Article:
Tuesday, May 8, 2012

Heavy NATO News Week

As things begin to ramp up for the big summit in Chicago in a couple of weeks, heaps of NATO to be found in the news, so some highlights and reactions:
  • The French election produced a President, Francois Hollande, who has promised to get his country out of Afghanistan by the end of 2012.  I do not doubt that Hollande will start this process, but complete it?  France has about three thousand soldiers in Afghanistan, and taking out that many is not a trivial exercise, especially if there is any obligation to bring back the stuff they brought with them.  [Update: It looks like I guessed right--Hollande is backtracking since getting troops and their stuff home is hard.]
    • France is not a lead nation--not of a province and not of a PRT--so its departure will not create a big gap in terms of leadership and infrastructure.  This contrasts with the Canadian and Dutch departures. 
    • France was pretty flexible since Sarkozy became President, so this is still a significant loss especially compared to some other European countries with tighter restrictions.
  •  The Visegrad group--Poland, Hungary, Czech Republic and Slovakia--announced they are forming a joint combat force of three thousand troops to be commanded by the Poles and to serve the EU.  I got in a twitter discussion with @Natosource about this because I indicated that I was unimpressed.  Why?  Because the Hungarians had very tight restrictions in Afghanistan, so much so that the small New Zealand detachment in the adjacent province would patrol in the Hungarian sector to get situational awareness.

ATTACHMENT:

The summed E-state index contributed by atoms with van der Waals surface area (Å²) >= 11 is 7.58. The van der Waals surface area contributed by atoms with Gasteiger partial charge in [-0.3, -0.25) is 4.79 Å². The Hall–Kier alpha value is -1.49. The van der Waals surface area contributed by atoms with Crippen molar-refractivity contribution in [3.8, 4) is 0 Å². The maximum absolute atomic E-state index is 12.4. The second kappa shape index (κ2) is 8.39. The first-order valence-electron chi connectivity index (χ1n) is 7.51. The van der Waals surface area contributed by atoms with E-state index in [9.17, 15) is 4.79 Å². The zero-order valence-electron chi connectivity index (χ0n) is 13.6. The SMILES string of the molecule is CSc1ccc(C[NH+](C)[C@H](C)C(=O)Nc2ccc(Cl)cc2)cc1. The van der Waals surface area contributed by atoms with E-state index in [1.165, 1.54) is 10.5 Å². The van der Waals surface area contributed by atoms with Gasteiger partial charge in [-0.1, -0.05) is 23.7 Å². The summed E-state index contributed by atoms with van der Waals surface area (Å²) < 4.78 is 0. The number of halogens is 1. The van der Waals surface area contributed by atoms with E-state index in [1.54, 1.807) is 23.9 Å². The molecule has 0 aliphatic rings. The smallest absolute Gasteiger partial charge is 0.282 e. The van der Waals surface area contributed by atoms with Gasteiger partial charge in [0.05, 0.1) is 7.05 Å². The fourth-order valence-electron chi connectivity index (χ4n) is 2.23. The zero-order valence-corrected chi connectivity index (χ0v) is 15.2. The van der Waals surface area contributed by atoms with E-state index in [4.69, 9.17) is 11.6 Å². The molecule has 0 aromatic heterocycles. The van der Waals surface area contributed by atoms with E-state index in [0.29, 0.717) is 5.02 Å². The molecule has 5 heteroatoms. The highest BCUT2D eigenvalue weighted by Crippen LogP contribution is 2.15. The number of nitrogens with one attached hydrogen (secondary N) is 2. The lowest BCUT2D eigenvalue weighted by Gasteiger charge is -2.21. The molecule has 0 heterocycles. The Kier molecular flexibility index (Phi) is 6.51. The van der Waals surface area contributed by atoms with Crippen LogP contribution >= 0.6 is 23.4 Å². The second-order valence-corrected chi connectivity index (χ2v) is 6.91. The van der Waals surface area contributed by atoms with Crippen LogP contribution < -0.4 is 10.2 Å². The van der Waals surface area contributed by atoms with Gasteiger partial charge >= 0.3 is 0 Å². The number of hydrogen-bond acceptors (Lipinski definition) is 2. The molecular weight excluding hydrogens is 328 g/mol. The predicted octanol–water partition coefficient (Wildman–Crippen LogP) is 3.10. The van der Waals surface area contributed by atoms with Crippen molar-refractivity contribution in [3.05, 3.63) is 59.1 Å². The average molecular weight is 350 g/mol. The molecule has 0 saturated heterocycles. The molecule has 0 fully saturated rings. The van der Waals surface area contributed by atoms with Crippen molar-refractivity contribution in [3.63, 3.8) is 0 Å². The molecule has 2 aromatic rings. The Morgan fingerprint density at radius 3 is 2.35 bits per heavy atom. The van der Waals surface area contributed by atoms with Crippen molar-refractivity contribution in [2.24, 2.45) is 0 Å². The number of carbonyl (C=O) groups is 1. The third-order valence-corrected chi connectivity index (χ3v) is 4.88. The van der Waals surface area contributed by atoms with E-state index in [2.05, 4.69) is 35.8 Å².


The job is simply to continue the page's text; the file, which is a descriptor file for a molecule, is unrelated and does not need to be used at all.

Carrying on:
• Also, I am committed EU skeptic when it comes to security.  While this force might be useful for doing post-conflict stabilization (Bosnia after 2004), I am dubious of the chances of the EU deploying any troops into serious harm's way.  That would require a common foreign policy which the EU has yet to demonstrate any place where there is significant violence.
  • The Pentagon refused to support the making of the Avengers movie because its depiction of US-SHIELD relations was seen to be unrealistic.  This is so silly given how many multilateral military operations the US has done over the past two decades, so I can only assume that the movie clearance people did not bother to chat with the Joint Staff folks on the NATO desk (I could probably still find that room....).  Perhaps once they read my next book, they will understand how the US would manage its relationship with SHIELD.

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